How To Test a Car Battery

Dealing with dim headlights? Weird electrical gremlins? Here’s how to check if your battery is the culprit.

byTony Markovich|
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The reality is that like almost every component under the hood, a car battery has a finite lifespan and will conk out on you eventually. Weather conditions, corrosion, electrical shorts, charging issues, and other factors can speed up the process. Just as there are a number of ways a bad battery can manifest itself in your car—weird electrical problems, trouble starting, dim headlights, a bulging case, and more—there are a number of ways to test a car battery to make sure it's functioning correctly.

The easiest is to use a multimeter or a load tester, but you can do it without tools as well. But honestly, every garage should have a multimeter. Anybody can pick up a decent one for less than $40, and it can be used to test all types of electrical connections on your car. Battery? Test it. Relay? Test it. Alternator? Test it! 

Whichever route you choose, the process of testing a battery is very simple, even if you've never even heard of a multimeter before. Besides, it's better to learn a new skill than wait for your battery to die and leave you stranded at the most inconvenient time.

Everything You'll Need to Test a Car Battery

Testing a car battery is an easy project that should take 10 minutes to complete, and you can do it anywhere you have a safe parking spot. However, for your first time you'll want to move slowly and carefully—though this is a very safe process, batteries are heavy, there's always a risk of electrical shock if you're not careful, and dying or dead batteries can be dangerous if they're leaking fluid.

Safety First
Tools and Parts

As we mentioned, a battery can also be tested without tools, but we'll start with the most exact method.

On the left is a battery load tester. On the right is an old-school analog multimeter., Amazon / Depositphotos

How To Test a Car Battery

Multimeters and battery load testers are two different tools with the same goal: measuring the voltage coming out of your battery. The difference is that a multimeter is designed to measure the battery's resistance, voltage, and current while putting as little load as possible on it, versus a battery load tester being designed to measure the current under a specific load.

Using a Multimeter
  1. Pop the hood, locate the battery, and move any terminal caps out of the way.
  2. Clean the terminals, if necessary.
  3. Turn on your multimeter and turn it to DC voltage, then 20 volts.
  4. Touch the black probe (negative) onto the negative (black) terminal.
  5. Touch the red probe (positive) onto the positive (red) terminal.
  6. View the reading on your multimeter display. A healthy battery should read out between 12.5 and 12.8 volts.
Using a Battery Load Tester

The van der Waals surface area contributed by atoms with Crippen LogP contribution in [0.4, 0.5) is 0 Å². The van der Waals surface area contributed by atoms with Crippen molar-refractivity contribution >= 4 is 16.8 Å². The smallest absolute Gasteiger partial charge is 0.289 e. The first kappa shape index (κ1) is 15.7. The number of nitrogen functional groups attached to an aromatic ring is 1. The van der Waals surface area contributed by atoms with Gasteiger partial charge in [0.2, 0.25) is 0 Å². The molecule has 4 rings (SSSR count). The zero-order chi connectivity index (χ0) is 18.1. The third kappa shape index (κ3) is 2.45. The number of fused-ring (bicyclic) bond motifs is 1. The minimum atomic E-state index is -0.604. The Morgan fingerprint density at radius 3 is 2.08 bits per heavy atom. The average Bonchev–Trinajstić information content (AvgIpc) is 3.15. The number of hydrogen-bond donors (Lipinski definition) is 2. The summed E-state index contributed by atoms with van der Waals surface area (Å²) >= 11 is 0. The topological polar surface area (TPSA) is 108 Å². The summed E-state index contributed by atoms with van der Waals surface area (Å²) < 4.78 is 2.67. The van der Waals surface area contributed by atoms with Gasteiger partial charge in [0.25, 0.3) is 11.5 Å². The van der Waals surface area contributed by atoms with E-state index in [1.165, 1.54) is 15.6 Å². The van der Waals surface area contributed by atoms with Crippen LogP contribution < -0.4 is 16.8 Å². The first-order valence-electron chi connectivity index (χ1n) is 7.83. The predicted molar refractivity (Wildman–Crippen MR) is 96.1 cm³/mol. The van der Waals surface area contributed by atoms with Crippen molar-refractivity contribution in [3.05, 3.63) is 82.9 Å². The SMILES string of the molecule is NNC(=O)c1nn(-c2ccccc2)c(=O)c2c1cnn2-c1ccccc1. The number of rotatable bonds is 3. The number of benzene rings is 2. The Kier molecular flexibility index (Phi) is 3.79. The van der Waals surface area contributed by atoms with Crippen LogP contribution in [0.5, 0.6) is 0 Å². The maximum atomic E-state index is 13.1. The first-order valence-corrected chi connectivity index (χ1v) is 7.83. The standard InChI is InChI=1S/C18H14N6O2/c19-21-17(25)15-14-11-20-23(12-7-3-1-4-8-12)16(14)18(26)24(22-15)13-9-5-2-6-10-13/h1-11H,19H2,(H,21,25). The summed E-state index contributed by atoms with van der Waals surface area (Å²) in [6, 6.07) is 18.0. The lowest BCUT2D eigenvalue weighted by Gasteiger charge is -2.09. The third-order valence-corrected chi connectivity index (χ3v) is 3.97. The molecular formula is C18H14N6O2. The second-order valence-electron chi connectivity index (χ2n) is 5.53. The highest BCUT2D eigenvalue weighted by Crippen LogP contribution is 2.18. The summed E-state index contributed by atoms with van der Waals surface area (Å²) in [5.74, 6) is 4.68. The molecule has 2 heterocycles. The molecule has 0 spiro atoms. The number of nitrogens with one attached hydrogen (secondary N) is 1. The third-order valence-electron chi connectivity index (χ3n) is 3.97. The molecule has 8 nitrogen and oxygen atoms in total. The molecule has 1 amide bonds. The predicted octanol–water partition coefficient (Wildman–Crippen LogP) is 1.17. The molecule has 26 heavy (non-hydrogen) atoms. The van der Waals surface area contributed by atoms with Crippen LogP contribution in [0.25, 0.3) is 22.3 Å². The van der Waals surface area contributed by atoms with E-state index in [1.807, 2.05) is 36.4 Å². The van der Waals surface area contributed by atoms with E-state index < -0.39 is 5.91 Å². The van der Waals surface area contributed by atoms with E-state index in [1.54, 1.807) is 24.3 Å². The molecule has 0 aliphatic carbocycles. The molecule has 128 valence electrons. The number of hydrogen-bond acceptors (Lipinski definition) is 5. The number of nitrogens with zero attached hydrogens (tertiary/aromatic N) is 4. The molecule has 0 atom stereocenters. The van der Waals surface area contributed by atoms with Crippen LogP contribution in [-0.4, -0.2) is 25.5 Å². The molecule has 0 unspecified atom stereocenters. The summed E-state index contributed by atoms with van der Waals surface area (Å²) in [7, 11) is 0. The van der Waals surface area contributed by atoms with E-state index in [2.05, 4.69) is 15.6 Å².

1. Make sure the battery is as charged as possible, then pop the hood, locate the battery, and move any terminal caps out of the way.
  2. Remove the battery cables using your ratchet.
  3. Clean the terminals, if necessary.
  4. Mate the positive load tester clamp to the positive terminal, they will be red.
  5. Mate the negative load tester clamp to the negative terminal, they will be black.
  6. Press the load test switch and leave it on for about 10 seconds.
  7. If the tester reads 9.5 volts or lower, your battery is bad and needs to be replaced.

Multimeters are pretty cheap tools that are definitely worth owning, but if you haven’t gotten around to it yet, there are other ways to check your battery’s health.

Auto Parts Stores

Most nationwide auto parts stores, such as AutoZone or Advanced Auto Parts, offer free services for battery testing and charging. If you’re able to drive your vehicle there, it’s a great resource.

The Headlight Test

This is an unscientifically imperfect way to test your battery, but it can be an easy method for checking its health.

  1. Turn the headlights on for five to 10 minutes without turning the car on.
  2. Turn the car on.
  3. If you notice your lights significantly dim down when the car is turned on, your battery doesn’t have the right charge and might be on the way out.
A quick headlight check can tell you a lot., Ford

Testing a Car Battery FAQs

Q: Can you jump start a dead battery?

A: Assuming there is nothing wrong with the battery, it should start. However, during a time when a battery is not used, there are all sorts of issues that could arise, including corrosion that could damage the battery and cause it to short. If you have a bad battery, you wont be able to jump it, but if it’s just low on charge, it should work.

Q: Can a bad alternator ruin a new battery?

A: If an alternator is bad, it’s possible that it could either undercharge the battery and allow it to die, or overcharge the battery and ruin it.

Q: How do you clean battery terminals?

A: You’ll need a wire brush and some baking soda. We've got you covered with our guide to cleaning battery terminals.

Maintenance & Repair